Instead, opt for a visual representation of those stats in the form of an infographic. This is a wide-hitting term, so you can go from something as simple as a chart or something more in-depth such as world map to depict the message you’re trying to get across. Hit the nail on the head with these and you’ve got a shareable asset that could gain that viral buzz online.

6. The video

Best used for: Grabbing the reader’s attention

A pinnacle of visual content, videos are a fantastic way of engaging and informing your audience – something which in the modern age of technology, the written word sadly may not do. According to research by WordStream, viewers retain 95 per cent of a message when they watch it in a video compared to mere 10 per cent when reading it in text – a huge difference which only highlights the significance of video in content marketing.

The naysayers among us will think “yes, but video content is very expensive”, but for videos to be successful, they have to be seen as a long-term investment.  A rule of thumb – the better the quality, the better the results you’ll see.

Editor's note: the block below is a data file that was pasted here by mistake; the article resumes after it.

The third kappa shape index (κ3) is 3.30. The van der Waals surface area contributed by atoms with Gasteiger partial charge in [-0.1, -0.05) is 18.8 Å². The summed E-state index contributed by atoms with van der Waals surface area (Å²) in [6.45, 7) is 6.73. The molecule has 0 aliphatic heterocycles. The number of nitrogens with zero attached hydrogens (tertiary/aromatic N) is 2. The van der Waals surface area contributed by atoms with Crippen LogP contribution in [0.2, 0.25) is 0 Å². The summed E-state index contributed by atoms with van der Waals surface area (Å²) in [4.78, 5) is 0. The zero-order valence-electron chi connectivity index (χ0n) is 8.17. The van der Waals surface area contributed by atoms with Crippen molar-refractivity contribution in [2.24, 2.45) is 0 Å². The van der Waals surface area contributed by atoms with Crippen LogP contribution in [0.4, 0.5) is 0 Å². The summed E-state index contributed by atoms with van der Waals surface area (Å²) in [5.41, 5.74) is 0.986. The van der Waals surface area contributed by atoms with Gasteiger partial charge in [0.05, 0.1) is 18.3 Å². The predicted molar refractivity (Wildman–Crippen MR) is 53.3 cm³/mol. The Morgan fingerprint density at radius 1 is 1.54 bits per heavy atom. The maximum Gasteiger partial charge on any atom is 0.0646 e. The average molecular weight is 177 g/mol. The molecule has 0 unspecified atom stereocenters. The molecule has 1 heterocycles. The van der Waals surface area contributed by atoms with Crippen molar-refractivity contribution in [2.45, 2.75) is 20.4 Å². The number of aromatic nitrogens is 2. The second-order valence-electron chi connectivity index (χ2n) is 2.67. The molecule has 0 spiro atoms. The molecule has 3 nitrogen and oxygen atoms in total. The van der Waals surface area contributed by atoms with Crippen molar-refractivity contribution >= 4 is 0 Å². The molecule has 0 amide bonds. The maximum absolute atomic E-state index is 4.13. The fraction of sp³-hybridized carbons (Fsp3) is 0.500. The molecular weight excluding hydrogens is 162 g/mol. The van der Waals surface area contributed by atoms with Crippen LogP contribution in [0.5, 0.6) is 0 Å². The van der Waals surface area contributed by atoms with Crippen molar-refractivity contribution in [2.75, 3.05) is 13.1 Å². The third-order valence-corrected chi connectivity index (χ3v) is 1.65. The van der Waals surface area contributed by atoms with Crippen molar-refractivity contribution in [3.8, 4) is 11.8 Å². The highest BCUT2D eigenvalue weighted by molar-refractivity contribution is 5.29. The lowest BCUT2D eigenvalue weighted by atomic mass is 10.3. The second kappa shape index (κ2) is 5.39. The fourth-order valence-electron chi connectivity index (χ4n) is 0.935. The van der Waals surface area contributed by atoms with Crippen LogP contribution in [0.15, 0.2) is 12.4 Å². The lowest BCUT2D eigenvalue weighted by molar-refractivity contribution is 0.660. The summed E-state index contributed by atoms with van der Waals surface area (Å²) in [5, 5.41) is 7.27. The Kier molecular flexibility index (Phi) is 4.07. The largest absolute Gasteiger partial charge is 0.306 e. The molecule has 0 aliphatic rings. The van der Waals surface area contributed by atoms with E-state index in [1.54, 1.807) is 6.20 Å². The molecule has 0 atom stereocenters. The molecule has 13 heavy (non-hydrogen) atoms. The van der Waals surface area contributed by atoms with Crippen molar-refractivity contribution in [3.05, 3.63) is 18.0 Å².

7. The whitepaper

Best used for: Finding the solution to your audience’s problems  

The final stop on this whirlwind adventure of words brings us to the whitepaper. An excellent asset for any brand, the use of a whitepaper in content marketing is to highlight a problem (for example, the need to optimise content) and offer actionable solutions (for example, find out your keywords, look at the meta data, etc).

These need to be jam-packed with info, showing there is method in the madness you are suggesting – it’s all about the detail. Whitepapers have to be structured to ensure the solution is being showcased in the easiest way to digest, and because of the amount of information likely to be included, you’ll need a table of contents. The time and effort may be greater than putting together a blog or long-form article, but whitepapers can help build respect and authority, and become a magnet for new business leads.


Need help setting your content marketing strategy? Here at Brand8 PR, we have extensive experience in creating the right content to fit the right brand. Get in touch today for more information.